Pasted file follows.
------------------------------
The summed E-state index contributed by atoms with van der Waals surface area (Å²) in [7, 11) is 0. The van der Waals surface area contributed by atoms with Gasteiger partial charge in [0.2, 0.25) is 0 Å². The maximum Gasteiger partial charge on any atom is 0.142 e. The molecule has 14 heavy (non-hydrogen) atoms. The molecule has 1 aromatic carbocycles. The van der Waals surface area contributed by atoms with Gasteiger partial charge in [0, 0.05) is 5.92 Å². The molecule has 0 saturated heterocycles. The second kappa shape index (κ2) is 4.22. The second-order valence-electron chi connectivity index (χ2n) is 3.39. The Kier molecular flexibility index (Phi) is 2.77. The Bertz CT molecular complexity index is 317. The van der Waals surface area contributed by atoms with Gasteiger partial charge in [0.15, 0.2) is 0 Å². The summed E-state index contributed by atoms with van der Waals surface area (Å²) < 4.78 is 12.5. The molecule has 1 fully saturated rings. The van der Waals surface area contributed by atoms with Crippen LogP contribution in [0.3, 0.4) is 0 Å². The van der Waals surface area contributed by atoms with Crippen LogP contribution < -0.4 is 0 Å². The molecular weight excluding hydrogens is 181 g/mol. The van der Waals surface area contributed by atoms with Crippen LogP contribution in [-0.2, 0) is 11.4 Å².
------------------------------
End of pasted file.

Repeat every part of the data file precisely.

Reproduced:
The summed E-state index contributed by atoms with van der Waals surface area (Å²) in [7, 11) is 0. The van der Waals surface area contributed by atoms with Gasteiger partial charge in [0.2, 0.25) is 0 Å². The maximum Gasteiger partial charge on any atom is 0.142 e. The molecule has 14 heavy (non-hydrogen) atoms. The molecule has 1 aromatic carbocycles. The van der Waals surface area contributed by atoms with Gasteiger partial charge in [0, 0.05) is 5.92 Å². The molecule has 0 saturated heterocycles. The second kappa shape index (κ2) is 4.22. The second-order valence-electron chi connectivity index (χ2n) is 3.39. The Kier molecular flexibility index (Phi) is 2.77. The Bertz CT molecular complexity index is 317. The van der Waals surface area contributed by atoms with Gasteiger partial charge in [0.15, 0.2) is 0 Å². The summed E-state index contributed by atoms with van der Waals surface area (Å²) < 4.78 is 12.5. The molecule has 1 fully saturated rings. The van der Waals surface area contributed by atoms with Crippen LogP contribution in [0.3, 0.4) is 0 Å². The van der Waals surface area contributed by atoms with Crippen LogP contribution < -0.4 is 0 Å². The molecular weight excluding hydrogens is 181 g/mol. The van der Waals surface area contributed by atoms with Crippen LogP contribution in [-0.2, 0) is 11.4 Å².